Result solve(Problem problem) { if (problem.size < SEQUENTIAL_THRESHOLD) return problem.solveSequentially(); else { Result left, right; INVOKE-IN-PARALLEL { left = solve(problem.extractLeftHalf()); right = solve(problem.extractRightHalf()); } return combine(left, right); } }

• The invoke-in-parallel step wait for both halves to complete
• Then perform the combination step

Copyright © 2007 Brian Goetz

Fork-join parallelism
• The key to implementing divide-and-conquer is the invoke-inparallel operation
• Create two or more new tasks (fork) • Suspend the current task until the new tasks complete (join)

• Naïve implementation would create a new thread for each task
• Invoke Thread() constructor for the fork operation • Thread.join() for the join operation • Don’t actually want to do it this way • Thread creation is expensive • Requires O(log n) idle threads

• Of course, non-naïve implementations are possible
• Package java.util.concurrent.forkjoin in JDK 7 offers one • For now, download package jsr166y from
Copyright © 2007 Brian Goetz

Fork-join example
• Problem: searching an array for the largest element
• Requires O(n) comparisons, but amenable to divide and conquer
class SelectMaxProblem { private final int[] numbers; private final int start, end, size; public int solveSequentially() { int max = Integer.MIN_VALUE; for (int i=start; i<end; i++) max = Math.max(max, numbers[i]); return max; } public SelectMaxProblem subproblem(int subStart, subEnd) { return new SelectMaxProblem(numbers, start+subStart, start+subEnd); } }

• Implementation can avoid copying elements
• Different subproblems work on disjoint portions of the data • Which also happen to have good cache locality • Data copying can impose a significant cost • In this case, data is read-only for the entirety of the operation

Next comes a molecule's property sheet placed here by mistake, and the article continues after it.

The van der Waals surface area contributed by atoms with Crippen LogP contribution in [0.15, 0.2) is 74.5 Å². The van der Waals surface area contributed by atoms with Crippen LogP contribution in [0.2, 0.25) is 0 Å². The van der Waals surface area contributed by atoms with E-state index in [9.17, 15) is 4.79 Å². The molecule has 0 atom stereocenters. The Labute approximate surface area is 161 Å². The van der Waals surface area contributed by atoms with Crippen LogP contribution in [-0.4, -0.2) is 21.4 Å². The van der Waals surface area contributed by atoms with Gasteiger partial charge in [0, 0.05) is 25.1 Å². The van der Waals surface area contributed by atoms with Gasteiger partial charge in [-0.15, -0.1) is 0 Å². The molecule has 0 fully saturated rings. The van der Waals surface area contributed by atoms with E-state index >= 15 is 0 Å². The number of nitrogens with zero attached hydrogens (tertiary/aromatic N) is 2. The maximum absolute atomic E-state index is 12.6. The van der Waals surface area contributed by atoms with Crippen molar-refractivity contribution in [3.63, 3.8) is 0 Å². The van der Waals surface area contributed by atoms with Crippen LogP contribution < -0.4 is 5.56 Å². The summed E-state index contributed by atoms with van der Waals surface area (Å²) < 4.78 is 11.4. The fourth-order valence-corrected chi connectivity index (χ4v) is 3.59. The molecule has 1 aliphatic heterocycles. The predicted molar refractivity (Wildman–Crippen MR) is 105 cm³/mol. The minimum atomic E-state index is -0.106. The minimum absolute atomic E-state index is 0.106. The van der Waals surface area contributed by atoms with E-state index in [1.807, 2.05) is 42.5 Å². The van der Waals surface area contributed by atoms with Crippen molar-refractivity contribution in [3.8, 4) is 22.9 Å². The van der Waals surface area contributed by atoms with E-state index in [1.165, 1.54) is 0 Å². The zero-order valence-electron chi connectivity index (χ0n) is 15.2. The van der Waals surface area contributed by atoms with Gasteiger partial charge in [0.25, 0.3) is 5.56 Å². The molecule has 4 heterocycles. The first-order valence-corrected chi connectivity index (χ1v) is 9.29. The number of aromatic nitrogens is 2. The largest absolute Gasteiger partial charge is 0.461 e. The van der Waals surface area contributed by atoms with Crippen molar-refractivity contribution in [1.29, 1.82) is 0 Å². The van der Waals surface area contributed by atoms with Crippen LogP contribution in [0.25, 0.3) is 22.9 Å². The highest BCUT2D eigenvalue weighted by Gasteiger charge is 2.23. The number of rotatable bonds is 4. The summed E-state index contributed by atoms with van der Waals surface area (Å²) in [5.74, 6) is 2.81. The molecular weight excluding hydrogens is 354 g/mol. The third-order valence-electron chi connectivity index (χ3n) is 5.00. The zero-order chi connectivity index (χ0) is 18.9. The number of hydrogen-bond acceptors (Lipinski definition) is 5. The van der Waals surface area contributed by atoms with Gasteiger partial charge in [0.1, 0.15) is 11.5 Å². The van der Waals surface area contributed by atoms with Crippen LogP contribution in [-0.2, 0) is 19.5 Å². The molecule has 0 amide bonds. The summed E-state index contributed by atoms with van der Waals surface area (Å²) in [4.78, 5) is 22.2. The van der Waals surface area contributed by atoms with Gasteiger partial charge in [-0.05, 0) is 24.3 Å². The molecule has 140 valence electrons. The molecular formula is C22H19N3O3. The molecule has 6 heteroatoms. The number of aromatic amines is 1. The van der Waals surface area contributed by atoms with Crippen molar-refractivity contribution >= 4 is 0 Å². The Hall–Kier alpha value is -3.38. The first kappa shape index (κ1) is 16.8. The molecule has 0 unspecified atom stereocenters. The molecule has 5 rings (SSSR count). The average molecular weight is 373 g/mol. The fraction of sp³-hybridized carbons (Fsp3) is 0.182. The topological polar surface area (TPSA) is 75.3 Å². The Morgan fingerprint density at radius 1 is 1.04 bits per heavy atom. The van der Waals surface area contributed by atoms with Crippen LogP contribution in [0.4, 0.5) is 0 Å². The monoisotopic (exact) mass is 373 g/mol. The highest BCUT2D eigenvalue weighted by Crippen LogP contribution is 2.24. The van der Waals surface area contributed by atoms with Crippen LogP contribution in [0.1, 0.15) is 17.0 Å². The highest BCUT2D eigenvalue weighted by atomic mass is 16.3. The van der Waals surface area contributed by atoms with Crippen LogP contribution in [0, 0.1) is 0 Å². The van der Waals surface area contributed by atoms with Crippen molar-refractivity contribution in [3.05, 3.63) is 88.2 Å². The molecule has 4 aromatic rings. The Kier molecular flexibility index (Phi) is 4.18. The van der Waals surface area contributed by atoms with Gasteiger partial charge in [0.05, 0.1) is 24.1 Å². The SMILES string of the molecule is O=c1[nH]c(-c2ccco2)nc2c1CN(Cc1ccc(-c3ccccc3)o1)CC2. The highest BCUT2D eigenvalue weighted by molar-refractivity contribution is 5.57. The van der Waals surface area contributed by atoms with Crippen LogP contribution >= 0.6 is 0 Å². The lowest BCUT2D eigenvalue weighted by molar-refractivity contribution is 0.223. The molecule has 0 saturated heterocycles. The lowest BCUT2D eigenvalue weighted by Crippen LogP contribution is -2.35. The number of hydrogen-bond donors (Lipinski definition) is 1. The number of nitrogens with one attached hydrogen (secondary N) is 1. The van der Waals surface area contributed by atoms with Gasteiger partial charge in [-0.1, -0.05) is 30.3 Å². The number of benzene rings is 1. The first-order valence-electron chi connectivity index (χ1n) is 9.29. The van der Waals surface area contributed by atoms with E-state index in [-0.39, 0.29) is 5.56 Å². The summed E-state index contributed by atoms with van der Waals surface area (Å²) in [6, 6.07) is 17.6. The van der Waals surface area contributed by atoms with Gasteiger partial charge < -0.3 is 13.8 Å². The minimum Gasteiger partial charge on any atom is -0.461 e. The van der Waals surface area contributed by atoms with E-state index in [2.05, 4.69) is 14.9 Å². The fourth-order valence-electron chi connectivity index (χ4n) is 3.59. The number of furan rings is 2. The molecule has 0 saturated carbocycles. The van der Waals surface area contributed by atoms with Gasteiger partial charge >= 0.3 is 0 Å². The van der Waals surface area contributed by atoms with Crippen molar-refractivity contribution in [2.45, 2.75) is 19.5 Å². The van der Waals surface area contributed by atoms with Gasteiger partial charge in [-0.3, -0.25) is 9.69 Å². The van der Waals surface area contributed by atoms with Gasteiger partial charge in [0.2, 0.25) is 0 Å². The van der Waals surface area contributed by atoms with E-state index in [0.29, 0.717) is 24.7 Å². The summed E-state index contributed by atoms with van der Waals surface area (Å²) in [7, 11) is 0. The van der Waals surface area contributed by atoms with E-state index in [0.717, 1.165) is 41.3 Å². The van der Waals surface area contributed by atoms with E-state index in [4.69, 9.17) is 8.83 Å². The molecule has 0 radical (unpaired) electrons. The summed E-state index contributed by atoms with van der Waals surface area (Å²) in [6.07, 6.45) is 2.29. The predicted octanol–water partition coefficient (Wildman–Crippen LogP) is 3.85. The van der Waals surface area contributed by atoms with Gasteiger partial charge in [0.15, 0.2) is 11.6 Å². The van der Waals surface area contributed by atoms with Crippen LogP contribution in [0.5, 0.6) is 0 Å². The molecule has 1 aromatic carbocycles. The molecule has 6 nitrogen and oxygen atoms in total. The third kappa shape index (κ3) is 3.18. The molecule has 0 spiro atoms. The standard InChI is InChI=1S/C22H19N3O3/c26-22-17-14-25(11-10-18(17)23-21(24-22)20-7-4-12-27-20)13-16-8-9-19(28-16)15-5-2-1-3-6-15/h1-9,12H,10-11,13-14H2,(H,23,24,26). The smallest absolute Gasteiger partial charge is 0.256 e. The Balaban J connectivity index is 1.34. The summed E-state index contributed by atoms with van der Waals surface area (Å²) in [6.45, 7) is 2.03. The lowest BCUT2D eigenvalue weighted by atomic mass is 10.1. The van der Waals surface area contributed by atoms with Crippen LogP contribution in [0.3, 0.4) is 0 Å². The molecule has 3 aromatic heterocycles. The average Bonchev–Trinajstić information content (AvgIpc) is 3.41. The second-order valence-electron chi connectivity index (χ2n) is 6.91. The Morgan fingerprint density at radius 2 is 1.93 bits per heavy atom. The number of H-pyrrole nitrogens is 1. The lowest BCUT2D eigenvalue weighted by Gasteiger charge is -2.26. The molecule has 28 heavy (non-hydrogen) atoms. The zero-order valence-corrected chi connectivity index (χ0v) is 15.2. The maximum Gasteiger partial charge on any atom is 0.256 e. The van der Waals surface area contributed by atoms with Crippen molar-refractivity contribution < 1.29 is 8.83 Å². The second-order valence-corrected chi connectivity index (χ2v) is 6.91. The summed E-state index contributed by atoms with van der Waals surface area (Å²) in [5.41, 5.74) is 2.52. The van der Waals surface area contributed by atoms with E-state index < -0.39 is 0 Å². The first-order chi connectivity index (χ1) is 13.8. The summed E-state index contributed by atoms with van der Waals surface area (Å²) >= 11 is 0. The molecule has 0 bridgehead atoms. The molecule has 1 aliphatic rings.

Copyright © 2007 Brian Goetz

Fork-join example
class MaxSolver extends RecursiveAction { private final static int THRESHOLD; private final SelectMaxProblem problem; public int result; protected void compute() { if (problem.size < THRESHOLD) result = problem.solveSequentially(); else { int m = problem.size / 2; MaxSolver left = new MaxSolver(problem.subproblem(0, m)); MaxSolver right = new MaxSolver(problem.subproblem(m, problem.size)); coInvoke(left, right); result = Math.max(left.result, right.result); } } } ForkJoinPool pool = new ForkJoinPool(nThreads); MaxSolver solver = new MaxSolver(problem); pool.invoke(solver); int result = solver.result;

• Example implements RecursiveAction
• RecursiveAction class for non-result-bearing actions • The coInvoke() method creates two new tasks and waits for them • ForkJoinPool is like an Executor, but optimized for fork-join tasks • Waiting for other pool tasks risks thread-starvation deadlock in standard executors
Copyright © 2007 Brian Goetz

Performance considerations
• The lower the task-management overhead, the lower the sequential threshold can be set • Given a sufficiently efficient implementation, fork-join offers a portable way to express many parallel algorithms
• Code is independent of the execution topology • Reasonably efficient for a wide range of CPU counts • Library manages the parallelism • Frequently no additional synchronization is required

• Still must set number of threads in fork-join pool
• Runtime.availableProcessors() is usually the best choice • Larger numbers won’t hurt much • Smaller numbers will limit parallelism

• Must also determine a reasonable sequential threshold
• Done by experimentation and profiling • Mostly a matter of avoiding “way too big” and “way too small”
Copyright © 2007 Brian Goetz

Performance considerations
• Table shows speedup relative to sequential for various platforms and thresholds for 500K run
• Pool size always equals number of HW threads • No other differences across HW platforms • Can’t expect perfect scaling, because framework and scheduling introduce some overhead

• Results show reasonable speedups for wide range of threshold
• As long as you avoid “way too big” and “way too small”
Threshold=500k Pentium-4 HT (2) Dual Xeon HT (4) 8-way Opteron (8) 8-core Niagara (32) 1.0 .88 1.0 .98 Threshold=50K 1.07 3.02 5.29 10.46 Threshold=5K 1.02 3.2 5.73 17.21 Threshold=500 .82 2.22 4.53 15.34 Threshold=50 .2 .43 2.03 6.49
Copyright © 2007 Brian Goetz

Under the hood
• Already discussed naïve implementation – use Thread
• Problem is it uses a lot of threads, and they mostly just wait around

• Executor is similarly a bad choice
• Likely deadlock if pool is bounded – standard thread pools are designed for independent tasks • Standard thread pools can have high contention for task queue and other data structures when used with fine-grained tasks

• An ideal solution minimizes